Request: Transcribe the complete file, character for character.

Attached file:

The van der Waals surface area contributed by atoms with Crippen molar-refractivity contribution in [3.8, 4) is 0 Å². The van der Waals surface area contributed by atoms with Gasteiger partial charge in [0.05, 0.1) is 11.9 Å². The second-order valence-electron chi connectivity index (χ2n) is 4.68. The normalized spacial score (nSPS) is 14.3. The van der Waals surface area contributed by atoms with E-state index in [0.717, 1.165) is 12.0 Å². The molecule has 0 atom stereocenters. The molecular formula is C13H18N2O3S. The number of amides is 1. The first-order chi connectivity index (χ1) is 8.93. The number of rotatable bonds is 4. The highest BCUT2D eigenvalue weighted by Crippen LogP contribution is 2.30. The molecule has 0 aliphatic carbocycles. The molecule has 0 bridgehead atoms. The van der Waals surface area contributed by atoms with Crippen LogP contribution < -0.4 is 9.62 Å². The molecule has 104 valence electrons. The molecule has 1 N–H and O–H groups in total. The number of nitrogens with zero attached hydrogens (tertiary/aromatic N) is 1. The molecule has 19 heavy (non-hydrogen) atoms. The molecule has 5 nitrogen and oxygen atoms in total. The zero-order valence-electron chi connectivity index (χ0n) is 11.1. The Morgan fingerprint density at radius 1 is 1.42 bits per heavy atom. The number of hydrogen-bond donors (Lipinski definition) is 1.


The van der Waals surface area contributed by atoms with Crippen molar-refractivity contribution in [3.8, 4) is 0 Å². The van der Waals surface area contributed by atoms with Gasteiger partial charge in [0.05, 0.1) is 11.9 Å². The second-order valence-electron chi connectivity index (χ2n) is 4.68. The normalized spacial score (nSPS) is 14.3. The van der Waals surface area contributed by atoms with E-state index in [0.717, 1.165) is 12.0 Å². The molecule has 0 atom stereocenters. The molecular formula is C13H18N2O3S. The number of amides is 1. The first-order chi connectivity index (χ1) is 8.93. The number of rotatable bonds is 4. The highest BCUT2D eigenvalue weighted by Crippen LogP contribution is 2.30. The molecule has 0 aliphatic carbocycles. The molecule has 0 bridgehead atoms. The van der Waals surface area contributed by atoms with Crippen LogP contribution < -0.4 is 9.62 Å². The molecule has 104 valence electrons. The molecule has 1 N–H and O–H groups in total. The number of nitrogens with zero attached hydrogens (tertiary/aromatic N) is 1. The molecule has 19 heavy (non-hydrogen) atoms. The molecule has 5 nitrogen and oxygen atoms in total. The zero-order valence-electron chi connectivity index (χ0n) is 11.1. The Morgan fingerprint density at radius 1 is 1.42 bits per heavy atom. The number of hydrogen-bond donors (Lipinski definition) is 1.